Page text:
As consumers of art, one of the issues we often face is how much stock to put in the artist when evaluating their works. Especially today, when many works of art comment upon a world that’s growing volatile in many respects, an artist’s personal identity becomes undeniably intertwined with their message.
The matter of a band’s identity grows complicated when it’s composed entirely of cartoon characters, however. The musical and visual brainchild of Damon Albarn and Jamie Hewlett, respectively, virtual band Gorillaz has returned after five years of silence with a new album that candidly comments upon today’s sociopolitical landscape. Ironically, the blazing new album is titled Humanz.
Or perhaps it’s not so ironic — formed just shy of the turn of the century, Gorillaz is now 19 years old, and like any teenager, it seems now to have a mind of its own. The fictitious band members, once vague caricatures, have since evolved to the point that they are now beloved denizens of popular media, delivering interviews and even a very entertaining Reddit AMA to generate hype around their new album. Through the near two decades of their existence, irreverent bassist Murdoc, kind but dimwitted vocalist 2-D, enigmatic guitar virtuoso Noodle and strong-silent-type drummer Russ have become real enough to garner a considerable fanbase independent from that of Albarn and Hewlett. Even with the fantastical elements of Gorillaz lore, the now fully fleshed-out characters ground the narrative and make the raw emotion throughout Humanz that much more convincing.
Humanz plays out like the soundtrack for a vivid fever dream, equal parts desperate, desolate, frenzied and rapturous. Much more tangible than the last big Gorillaz album — the almost operatic Plastic Beach — Humanz feels eerily fitting in today’s tumultuous world. Extrapolating the album to the American political climate wouldn’t be a reach — in Albarn’s own words, it is “unashamedly about America.”
Albarn and his many collaborators never aimed to shy away from their overt message. In the very first release from Humanz, “Hallelujah Money,” Benjamin Clementine’s tremulous baritone delivers concretely political and apocalyptic themes; the track came out on the eve of Donald Trump’s inauguration. From the earliest whispers of its existence, Humanz has been political, and the range of emotions in its execution is a hallmark of its frankness.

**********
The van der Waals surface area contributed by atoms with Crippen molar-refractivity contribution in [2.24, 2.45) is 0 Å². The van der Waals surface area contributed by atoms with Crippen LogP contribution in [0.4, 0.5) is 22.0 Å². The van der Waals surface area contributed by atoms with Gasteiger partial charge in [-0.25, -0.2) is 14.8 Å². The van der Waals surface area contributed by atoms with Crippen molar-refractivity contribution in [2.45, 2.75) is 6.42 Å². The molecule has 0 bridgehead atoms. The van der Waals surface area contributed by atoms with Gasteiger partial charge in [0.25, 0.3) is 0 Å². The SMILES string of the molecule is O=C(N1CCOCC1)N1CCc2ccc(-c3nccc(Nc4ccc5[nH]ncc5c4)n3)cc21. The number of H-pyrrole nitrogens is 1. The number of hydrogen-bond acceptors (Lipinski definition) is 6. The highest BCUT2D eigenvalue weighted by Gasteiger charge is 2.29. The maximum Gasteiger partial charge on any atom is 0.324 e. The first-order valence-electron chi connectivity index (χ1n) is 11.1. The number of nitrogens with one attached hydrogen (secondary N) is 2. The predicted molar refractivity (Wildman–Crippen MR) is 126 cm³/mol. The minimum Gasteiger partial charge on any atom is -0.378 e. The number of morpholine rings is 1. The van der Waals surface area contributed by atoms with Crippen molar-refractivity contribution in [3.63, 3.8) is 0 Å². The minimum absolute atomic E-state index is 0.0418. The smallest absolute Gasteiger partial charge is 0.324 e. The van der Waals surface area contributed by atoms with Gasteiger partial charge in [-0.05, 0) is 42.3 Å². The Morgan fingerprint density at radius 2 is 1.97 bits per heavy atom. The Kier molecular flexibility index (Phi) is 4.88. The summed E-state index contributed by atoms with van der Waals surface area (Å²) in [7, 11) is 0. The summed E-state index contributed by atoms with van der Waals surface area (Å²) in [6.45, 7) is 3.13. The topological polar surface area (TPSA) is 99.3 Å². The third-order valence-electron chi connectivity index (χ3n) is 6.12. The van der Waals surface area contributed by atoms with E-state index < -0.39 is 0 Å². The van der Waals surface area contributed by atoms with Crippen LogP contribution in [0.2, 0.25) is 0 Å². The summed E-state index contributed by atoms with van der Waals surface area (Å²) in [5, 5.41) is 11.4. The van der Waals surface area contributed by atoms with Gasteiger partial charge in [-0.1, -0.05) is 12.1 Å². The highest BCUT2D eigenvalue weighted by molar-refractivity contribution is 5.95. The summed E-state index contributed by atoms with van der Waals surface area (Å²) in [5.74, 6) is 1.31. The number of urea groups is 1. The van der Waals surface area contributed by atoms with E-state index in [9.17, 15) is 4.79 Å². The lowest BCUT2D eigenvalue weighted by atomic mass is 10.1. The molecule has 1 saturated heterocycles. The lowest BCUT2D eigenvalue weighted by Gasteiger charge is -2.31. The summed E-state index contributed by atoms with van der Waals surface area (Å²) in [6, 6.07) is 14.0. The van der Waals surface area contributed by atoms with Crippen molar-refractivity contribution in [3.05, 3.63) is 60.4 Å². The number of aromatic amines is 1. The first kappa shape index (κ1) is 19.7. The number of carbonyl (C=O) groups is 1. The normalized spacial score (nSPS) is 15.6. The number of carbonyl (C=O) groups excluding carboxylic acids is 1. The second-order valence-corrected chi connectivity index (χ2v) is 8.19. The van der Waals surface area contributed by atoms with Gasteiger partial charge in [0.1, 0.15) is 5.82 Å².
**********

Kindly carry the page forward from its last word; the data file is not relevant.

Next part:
Gorillaz projects have always thrived on collaboration, and Humanz features more guest features than any previous album, from D.R.A.M. to De La Soul to Grace Jones and even Albarn’s alleged former adversary Noel Gallagher. In fact, there’s only one full track without any collaborators — “Busted and Blue,” a gentle lament amidst an uproarious Armageddon. Through much of the record, Albarn’s usually prominent vocals as lead singer 2-D flicker in and out, taking a respectful backseat to the green and decorated collaborators alike.
Although every featured voice is essential to creating what is essentially a collage of emotions about the here and now, the gargantuan list of varied artists and styles at times undermines Humanz as a sonically cohesive record. Even after several run-throughs, it can still be difficult to reconcile a rollicking, psychedelic dancehall track (“Saturnz Barz,” with Popcaan) inhabiting the same space as an artful hip-hop duet about sacrifices that must be made in the age of Trump (“Let Me Out,” with Pusha T and Mavis Staples). Even with the album’s poignant message so thickly woven into the fabric of Humanz, the effort that goes into reconciling such disparate tones sometimes detracts from it.
Regardless of genre clashes, an underlying danceable pulse draws together the loose ends of Humanz. Even the minimalistic “Andromeda,” largely the mellowest track of the album, pops with lively bass. At a surface level, it perhaps seems wrong to celebrate and dance as the world around us goes up in flames. Really though, the energy that bounces throughout Humanz is the artistic manifestation of its contributors’ political passions, and its intoxicating rhythms are the basis of its power.